The Deputy District Commissioner (DDC) of Kiriniyaga East District confirms these assertions: “the court system is feared, but not as much as a curse… They have the potential of wiping out an entire family, [the family] can die from unexplainable reasons.”
The DDC told me a story about a Kamba man in Mombasa who used witchcraft against a thief during the post-election violence in 2007. “People broke into a Kamba man’s house and one stole a television set and carried it on his shoulder. Then the TV could not come out of his shoulder… It was stuck there. That effectively reduced cases of theft in that area. Nobody wanted to steal anymore.”
In fact, everyone I consulted – everyone – affirmed that rates of crime and theft were lower in areas where witchcraft is known to be practiced, particularly in the Eastern Province where the Kamba are most populous. Enforcing property rights by employing witchcraft seems not only to be more effective than the court system, but moreover, hiring a wizard is also likely to be more affordable than shelling out a bribe. What’s more is that the DDC asserted that, unlike some judges and police officers, wizards are seen as “incorruptible,” and, thus, a fair rendering of justice is more likely to be administered under their tutelage.
Therefore, far from being irrational, using witchcraft in rural Kenya, where the nascent justice system suffers from grotesque amounts of graft, is sensible given the circumstances.
Leeson would point out that the efficacy of these curses in deterring theft is due to the satisfaction of his three aforementioned conditions: curses must be part of a target’s belief system, monopolized by the cursors, and unfalsifiable. The fulfillment of Leeson’s requirements was summed up in one sentence by the DDC: “of course there’s no proof…but it’s what we believe.”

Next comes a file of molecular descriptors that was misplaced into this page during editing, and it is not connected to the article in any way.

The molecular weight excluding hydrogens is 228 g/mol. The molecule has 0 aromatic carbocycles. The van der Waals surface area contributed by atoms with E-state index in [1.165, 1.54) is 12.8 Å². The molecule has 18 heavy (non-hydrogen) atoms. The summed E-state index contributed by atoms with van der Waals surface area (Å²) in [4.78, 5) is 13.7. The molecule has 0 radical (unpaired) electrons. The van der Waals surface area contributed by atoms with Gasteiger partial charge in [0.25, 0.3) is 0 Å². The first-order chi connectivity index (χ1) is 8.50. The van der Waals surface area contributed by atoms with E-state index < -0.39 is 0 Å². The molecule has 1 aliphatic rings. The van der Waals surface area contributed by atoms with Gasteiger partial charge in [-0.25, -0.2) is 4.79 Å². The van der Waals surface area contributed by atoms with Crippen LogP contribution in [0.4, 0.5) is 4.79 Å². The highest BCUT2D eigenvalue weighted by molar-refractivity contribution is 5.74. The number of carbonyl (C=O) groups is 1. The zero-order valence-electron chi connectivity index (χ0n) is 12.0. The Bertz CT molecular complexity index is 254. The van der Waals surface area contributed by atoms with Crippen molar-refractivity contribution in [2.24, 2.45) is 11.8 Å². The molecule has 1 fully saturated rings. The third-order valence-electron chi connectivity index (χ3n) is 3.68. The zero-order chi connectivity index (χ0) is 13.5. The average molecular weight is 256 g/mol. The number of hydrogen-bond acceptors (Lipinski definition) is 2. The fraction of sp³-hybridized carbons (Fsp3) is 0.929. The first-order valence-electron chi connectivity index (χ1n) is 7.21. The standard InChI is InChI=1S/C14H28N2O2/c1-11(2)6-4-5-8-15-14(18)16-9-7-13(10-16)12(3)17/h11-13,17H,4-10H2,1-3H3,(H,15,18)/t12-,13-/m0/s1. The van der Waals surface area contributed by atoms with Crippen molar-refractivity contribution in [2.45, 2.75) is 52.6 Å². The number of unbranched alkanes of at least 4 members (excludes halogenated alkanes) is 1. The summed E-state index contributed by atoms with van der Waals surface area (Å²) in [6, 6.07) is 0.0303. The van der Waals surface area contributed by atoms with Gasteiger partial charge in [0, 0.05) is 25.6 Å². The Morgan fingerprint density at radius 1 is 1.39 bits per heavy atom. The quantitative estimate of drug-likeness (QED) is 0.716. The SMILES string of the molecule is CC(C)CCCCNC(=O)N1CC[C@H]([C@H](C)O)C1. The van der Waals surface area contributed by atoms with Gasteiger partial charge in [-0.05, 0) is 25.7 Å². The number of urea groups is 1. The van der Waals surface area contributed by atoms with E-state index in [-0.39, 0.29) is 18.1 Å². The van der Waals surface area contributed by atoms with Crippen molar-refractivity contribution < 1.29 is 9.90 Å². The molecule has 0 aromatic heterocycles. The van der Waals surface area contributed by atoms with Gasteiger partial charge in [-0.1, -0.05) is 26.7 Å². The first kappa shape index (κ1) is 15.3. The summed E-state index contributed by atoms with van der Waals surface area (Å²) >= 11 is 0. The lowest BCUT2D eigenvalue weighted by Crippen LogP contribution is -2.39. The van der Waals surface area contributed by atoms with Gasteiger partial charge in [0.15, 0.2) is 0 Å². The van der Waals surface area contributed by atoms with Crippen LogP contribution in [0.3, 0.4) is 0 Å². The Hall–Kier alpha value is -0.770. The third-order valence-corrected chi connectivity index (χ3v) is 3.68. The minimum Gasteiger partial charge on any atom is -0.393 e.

Too often the West is overly quick to write-off Africa as primitive and backwards. Witchcraft is a perfect example of this Western proclivity. We simply assume that the use of witchcraft is irrational and archaic – but it’s not. Kenya may be better off if it had a functioning judiciary, and didn’t have to resort to witchcraft when dealing with those who commit crimes, but, sadly, this is not the case.
I’m reminded of a quote from Abraham Lincoln, uttered when friends of his were bashing the peoples of the South for their attitudes towards slavery: he said, “Don’t criticize them; they are just what we would be under similar circumstances.”